Obviously the Open positions gives you the cleanest and loudest output, while the upper and lower clipping positions apply more interesting textures and characteristics in terms of increased harmonics and distortion artefacts. Like many, my favourite settings are Germanium Diodes on the left and either of the two Silicon Diodes modes on the right - usually the Schottky variety - for the Edge knob on each side, I tend to set the Germanium side to between 8 and 9 o'clock, while the Schottky/Silicon blue side I set to around 2 o'clock - and then tweak Gain and Volume to taste. If you're going to combine both Channels together - you obviously set the Gain of each at an appropriate level of saturation where the two work optimally together - which will vary according to taste.

I am a big fan of gain-stacking and enjoy using my CBA Brothers and Analog.Man King of Tone pedals where I can have 3 great voicings set / available at the same time - for the individual channels and the combinations. I actually use the Strymon Sunset also in a similar way - with the Treble Boost Mode pretty much permanently applied on the left-hand side of that for use in combination with a number of other pedals in my chain.

 

As something of a fuzz fanatic too I am quite accustomed to adjusting bias knobs, and further sculpting the tone with my guitar's Volume and Tone pots - and even pickup switcher as required. And all those dynamics work really well for the Grey Matter - in terms of further nuanced control and saturation/gain clean-up etc.

 

The Grey Matter is one of a new wave of pedals which encompass the sort of functionality that in the past has been limited to much larger enclosure pedal varieties. Compared to your typical 3-knob overdrive or standard DOD 250 even - you're getting 3 times the versatility here in the same form factor. Obviously if you're a fan of the LM741 OpAmp 1977 original grey box DOD 250 PreAmp then you're getting a significantly superior and enhanced version of that circuit with improved noise-floor. For less specific pedal fans you have here a lovely mid-gain overdrive in a not dissimilar ballpark to a Timmy - but with much greater usability and variety to my taste. Most Timmy users have their clipping permanently wedged in the middle open position - while here on the Grey Matter, all 3 clipping options are valid and worthy.

I feel that at $249 this is a very fairly priced extended-range dual-overdrive which should have fairly major universal appeal. Whichever way you wish to come at this pedal - it is beautifully made and expertly calibrated. It is one of the very best new overdrives released in 2019, and well worth a look-in. Obviously Ryan Burke of 60 Cycle Hum fame collaborated with Pelican Noiseworks for the rather quite similar 50/50 Double OD limited edition pedal predecessor - which I only just recently acquired myself in the process of doing further research for the Grey Matter.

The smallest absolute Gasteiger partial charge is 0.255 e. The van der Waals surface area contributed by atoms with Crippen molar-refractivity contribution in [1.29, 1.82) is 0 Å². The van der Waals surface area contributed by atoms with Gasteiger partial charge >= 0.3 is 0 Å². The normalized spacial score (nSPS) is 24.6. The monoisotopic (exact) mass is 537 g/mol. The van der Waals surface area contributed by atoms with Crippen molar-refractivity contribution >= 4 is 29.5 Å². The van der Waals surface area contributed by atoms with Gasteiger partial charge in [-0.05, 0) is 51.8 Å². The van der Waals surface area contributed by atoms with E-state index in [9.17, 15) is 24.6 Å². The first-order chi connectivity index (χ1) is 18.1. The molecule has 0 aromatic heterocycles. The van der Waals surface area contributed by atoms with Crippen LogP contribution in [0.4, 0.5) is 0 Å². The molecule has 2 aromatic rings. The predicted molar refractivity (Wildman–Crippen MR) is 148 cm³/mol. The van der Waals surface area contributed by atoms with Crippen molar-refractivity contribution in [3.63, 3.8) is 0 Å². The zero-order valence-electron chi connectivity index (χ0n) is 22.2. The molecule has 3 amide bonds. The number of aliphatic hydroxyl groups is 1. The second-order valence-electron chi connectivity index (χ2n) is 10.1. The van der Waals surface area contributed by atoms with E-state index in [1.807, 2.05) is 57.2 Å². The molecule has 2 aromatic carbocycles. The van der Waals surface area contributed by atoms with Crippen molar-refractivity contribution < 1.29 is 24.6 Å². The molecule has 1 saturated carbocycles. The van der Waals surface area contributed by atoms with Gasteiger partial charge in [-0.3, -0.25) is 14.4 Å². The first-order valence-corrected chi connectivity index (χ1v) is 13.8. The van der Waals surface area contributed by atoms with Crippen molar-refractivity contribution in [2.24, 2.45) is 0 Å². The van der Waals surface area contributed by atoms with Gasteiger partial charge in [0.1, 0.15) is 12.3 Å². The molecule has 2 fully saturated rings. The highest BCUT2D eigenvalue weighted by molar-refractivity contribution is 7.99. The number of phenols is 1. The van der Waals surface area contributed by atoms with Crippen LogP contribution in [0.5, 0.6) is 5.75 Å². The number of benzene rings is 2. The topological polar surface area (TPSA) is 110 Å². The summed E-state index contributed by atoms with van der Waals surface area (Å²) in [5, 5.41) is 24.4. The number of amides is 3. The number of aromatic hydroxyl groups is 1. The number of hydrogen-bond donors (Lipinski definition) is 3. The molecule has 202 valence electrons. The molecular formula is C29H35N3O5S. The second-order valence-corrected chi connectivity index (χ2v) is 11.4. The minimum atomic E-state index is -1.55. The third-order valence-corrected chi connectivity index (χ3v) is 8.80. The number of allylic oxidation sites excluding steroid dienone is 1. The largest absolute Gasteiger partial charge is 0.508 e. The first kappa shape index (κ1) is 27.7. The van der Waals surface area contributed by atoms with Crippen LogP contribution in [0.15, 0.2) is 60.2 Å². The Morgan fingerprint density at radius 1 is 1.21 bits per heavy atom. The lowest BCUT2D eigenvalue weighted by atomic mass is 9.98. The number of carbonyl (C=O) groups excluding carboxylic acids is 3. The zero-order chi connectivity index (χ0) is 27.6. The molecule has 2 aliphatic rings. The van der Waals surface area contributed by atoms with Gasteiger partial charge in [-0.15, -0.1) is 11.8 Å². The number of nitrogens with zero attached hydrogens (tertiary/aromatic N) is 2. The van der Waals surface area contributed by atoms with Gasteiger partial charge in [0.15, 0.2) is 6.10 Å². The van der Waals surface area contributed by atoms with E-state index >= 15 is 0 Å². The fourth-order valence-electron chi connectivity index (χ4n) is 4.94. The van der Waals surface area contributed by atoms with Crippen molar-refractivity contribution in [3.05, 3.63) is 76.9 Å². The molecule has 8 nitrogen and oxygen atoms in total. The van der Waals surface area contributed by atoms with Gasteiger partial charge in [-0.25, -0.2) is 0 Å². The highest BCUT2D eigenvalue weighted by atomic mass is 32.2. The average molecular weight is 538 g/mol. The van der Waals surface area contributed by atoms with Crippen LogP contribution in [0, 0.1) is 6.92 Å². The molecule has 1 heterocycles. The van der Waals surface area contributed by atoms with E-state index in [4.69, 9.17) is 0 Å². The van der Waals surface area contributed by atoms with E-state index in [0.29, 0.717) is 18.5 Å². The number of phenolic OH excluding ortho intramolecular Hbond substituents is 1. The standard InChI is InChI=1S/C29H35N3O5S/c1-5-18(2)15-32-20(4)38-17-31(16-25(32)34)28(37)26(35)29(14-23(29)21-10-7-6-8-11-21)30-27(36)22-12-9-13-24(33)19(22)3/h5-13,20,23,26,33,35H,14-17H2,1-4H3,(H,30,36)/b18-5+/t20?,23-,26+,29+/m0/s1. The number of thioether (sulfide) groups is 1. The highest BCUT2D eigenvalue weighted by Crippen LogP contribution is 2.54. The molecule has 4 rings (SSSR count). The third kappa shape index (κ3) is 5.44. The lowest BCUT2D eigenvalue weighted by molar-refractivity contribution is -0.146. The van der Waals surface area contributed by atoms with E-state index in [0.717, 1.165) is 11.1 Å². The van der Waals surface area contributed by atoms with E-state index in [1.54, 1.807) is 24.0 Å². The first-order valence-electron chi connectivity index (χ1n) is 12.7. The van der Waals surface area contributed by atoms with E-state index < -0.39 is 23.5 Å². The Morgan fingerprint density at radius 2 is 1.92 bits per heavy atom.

In side-by side use, the pedals actually have quite distinct and different characters generally - with the 50/50 Double OD having a somewhat slightly more strident, splashier and thinner sounding tonality - slightly harder generally than the somewhat fatter and juicier / softer Germanium Diode and Schottky Modes of the Grey Matter. The 50/50 has permanently applied asymmetrical clipping on its left/black channel, and softer symmetrical clipping on the right/white channel - but the Grey Matter to my ears has slightly more richness and harmonic content. You would not really describe either as 'fat' sounding per se, but the Grey Matter is significantly 'fatter' in tonal character than the 50/50. You can set them fairly similar, but for me these two are overall slightly different pedals based on the same original circuit - and you can easily justify owning both.

The 50/50 has 3-way EQ/Tone toggles per channel for Bright/Stock/Dark EQ - and then just Volume and Gain for each channel and individual footswitches - and yes you can stack the same as the Grey Matter - but the Grey Matter sounds somewhat better balanced when stacked in that combination of Germanium and Schottky Diodes. So I rate and will keep both pedals, but the Grey Matter is the superior edition for my taste - offering somewhat more refinement. I can see Ryan Burke has returned back to his own co-authored 50/50 - I assume he still has the Grey Matter he demo'd - possibly he has to support the home team.

 

Both the Grey Matter and 50/50 Double OD are superb pedals of the original DOD 250 type, but the Grey Matter is the one that does more for me overall and appeals to me more. I'm pretty sure there will be players that prefer the generally splashier character of the 50/50, while the slightly greater warmth and harmonic character of the Grey Matter - also the better balance when combining the two channels is why my preference is for the Grey Matter PreAmp. It's most definitely a unique overdrive that is worthy of your consideration. Also - while the 50/50 is currently out of production, the Grey Matter is still being made in small batches of 10 or so. If you're super quick you might be able to get in on the second batch too - there's just a couple or so left as far as I'm aware - try your luck at the Loophole Pedals Store - and while you're there think about sending in some of your classic Boss and Line 6 pedals for modifications or re-housing - which Mike rather excels at.

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Stefan Karlsson
Stefan Karlsson